Drills You Won’t Find in the Books: Kid Stuck in a Tree

Child trapped in a tree

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By Raul Angulo

When the bell hits, you never know what you’re going to respond to. That’s part of the excitement about being a firefighter. Whatever you’re destined to respond to, it’s going to involve some quick problem-solving and being creative with all the tools you’re carrying on the apparatus. When I was the captain of Engine 33, we got a call to a kid stuck in a tree. Sounded pretty straight forward – throw a ground ladder and assist the kid out of the tree and down the ladder. That wasn’t what we found. This kid was really “stuck” in the tree. (See Photo 1 above)

The boy was around six-years-old and slipped while climbing down a large tree. He wedged his left knee into a “V” where the two trunks of the tree split off. Since his right leg couldn’t reach the ground, he was forced to hug the tree in order to support his body and limit the pressure exerted on his left knee. By the time we arrived, he was shaking and exhausted from holding that position. The first thing I did was get Prezel, my tallest firefighter, behind the boy to support his weight, allowing him to relax his grip and rest. Then we turned our attention to the knee. The patella (knee cap) had already developed some swelling and it was really wedged in there. Photo 1 is deceiving–it looks like we could shimmy the knee up and out, and we could have, but not without causing more pain and abrasions to the skin. The tree bark as you can see was extremely rough. And you know who would get the blame if we made the child cry–me!

Seattle firefighters attempt to help the patient

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Whenever you’re dealing with wood, it’s natural for firefighters to think saws and axes. Notice the ax in against the tree in Photo 2. Originally, we thought we could chip away at the bark with the ax to gain some space, but it was a little risky. Using such a large tool could also scare the kid. For all he knows, you may be wanting to chop his leg off. Obviously, the chainsaw was out of the question, and any major cutting would give heartburn to the city arborist–someone who would want a report regardless.

Brainstorming for a solution, we thought if we had a lubricant, we could lather up the knee and work it loose. I thought of going to a neighbor’s house to for some liquid dish washing soap but there wasn’t a house in the immediate area. Then Chris, my driver suggested we use Class A foam solution. At that time, all Seattle engines were equipped with a portable Class A or AFFF foam system that had a built-in eductor and attached to the end of the 1.75-inch (44.5 mm). There is a 2 ½ gallon reservoir for the foam which has a soapy slippery texture. The device is visible at the bottom of Photo 4.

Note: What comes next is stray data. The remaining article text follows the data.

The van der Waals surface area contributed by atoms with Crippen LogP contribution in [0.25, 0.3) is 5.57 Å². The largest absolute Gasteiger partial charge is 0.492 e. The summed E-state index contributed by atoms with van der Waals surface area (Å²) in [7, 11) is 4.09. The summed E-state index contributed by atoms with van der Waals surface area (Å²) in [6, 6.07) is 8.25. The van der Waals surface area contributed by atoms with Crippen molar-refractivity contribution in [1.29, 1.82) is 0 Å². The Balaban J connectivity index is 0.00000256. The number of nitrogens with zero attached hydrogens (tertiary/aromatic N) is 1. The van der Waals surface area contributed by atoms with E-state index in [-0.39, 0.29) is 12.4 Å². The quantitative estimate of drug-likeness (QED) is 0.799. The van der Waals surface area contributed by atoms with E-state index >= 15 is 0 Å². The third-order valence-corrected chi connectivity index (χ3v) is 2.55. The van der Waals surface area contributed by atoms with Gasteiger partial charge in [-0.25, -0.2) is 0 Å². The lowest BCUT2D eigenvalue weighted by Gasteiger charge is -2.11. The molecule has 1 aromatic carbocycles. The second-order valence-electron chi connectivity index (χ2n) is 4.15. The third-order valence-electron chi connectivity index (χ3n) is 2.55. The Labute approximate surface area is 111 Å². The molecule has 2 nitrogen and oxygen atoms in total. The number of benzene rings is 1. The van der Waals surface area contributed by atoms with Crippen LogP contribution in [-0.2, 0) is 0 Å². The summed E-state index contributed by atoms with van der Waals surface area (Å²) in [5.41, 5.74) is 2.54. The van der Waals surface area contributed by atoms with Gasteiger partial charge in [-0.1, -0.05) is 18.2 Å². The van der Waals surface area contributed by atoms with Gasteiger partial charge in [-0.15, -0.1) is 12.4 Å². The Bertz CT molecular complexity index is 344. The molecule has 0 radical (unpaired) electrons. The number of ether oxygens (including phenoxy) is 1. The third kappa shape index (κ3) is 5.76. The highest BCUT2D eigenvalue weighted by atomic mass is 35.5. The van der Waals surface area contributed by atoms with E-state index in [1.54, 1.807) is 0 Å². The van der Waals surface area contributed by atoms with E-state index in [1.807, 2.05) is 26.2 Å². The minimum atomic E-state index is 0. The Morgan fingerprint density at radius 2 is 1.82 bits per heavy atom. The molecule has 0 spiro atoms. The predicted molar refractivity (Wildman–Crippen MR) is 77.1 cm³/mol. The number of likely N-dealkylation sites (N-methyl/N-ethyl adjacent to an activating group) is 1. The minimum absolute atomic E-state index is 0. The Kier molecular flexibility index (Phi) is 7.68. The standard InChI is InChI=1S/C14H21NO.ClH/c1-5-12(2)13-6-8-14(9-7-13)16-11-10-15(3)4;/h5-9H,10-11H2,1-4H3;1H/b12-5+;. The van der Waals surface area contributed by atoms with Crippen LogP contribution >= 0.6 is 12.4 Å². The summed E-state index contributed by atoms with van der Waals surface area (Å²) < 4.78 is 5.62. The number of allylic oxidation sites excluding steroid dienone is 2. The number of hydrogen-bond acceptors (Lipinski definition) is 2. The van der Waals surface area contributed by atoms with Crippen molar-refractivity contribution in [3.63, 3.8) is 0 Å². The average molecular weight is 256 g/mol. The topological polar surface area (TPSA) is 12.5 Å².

Firefighters consider an innovative solution to the predicament

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We used trauma shears to cut the pant leg to expose as much as the knee as possible. Then we poured a generous amount of Class A foam all over the exposed skin and rubbed the liquid all around the knee. After a few seconds and gentle pressure, the knee slipped out of the tree. We were surprised how well the Class A foam actually worked as a skin lubricant. (Photo 4)

Seattle firefighters successfully remove the young patient

So, Trick of the Trade: Remember, if you need something slippery to lubricate or break down the friction of an object or tool you’re trying to free up, Class A foam works great! It’s non-flammable, doesn’t pollute the environment, and you have plenty of it on the rig.

Everyone was a happy camper. Little Malik was freed from the tree without a tear and had three new heroes, Chris (pictured on left) got to wow the crew by coming up with a great solution, and I didn’t have to write a letter to the city arborist.

A successful rescue: Seattle firefighters with the patient

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RAUL A. ANGULORAUL A. ANGULO is Captain Emeritus of Ladder Co. 6 and retired from the Seattle (WA) Fire Department with over 35 years of dedicated service. He is an international author and instructor and serves on the advisory board for Fire Apparatus and Emergency Equipment magazine.

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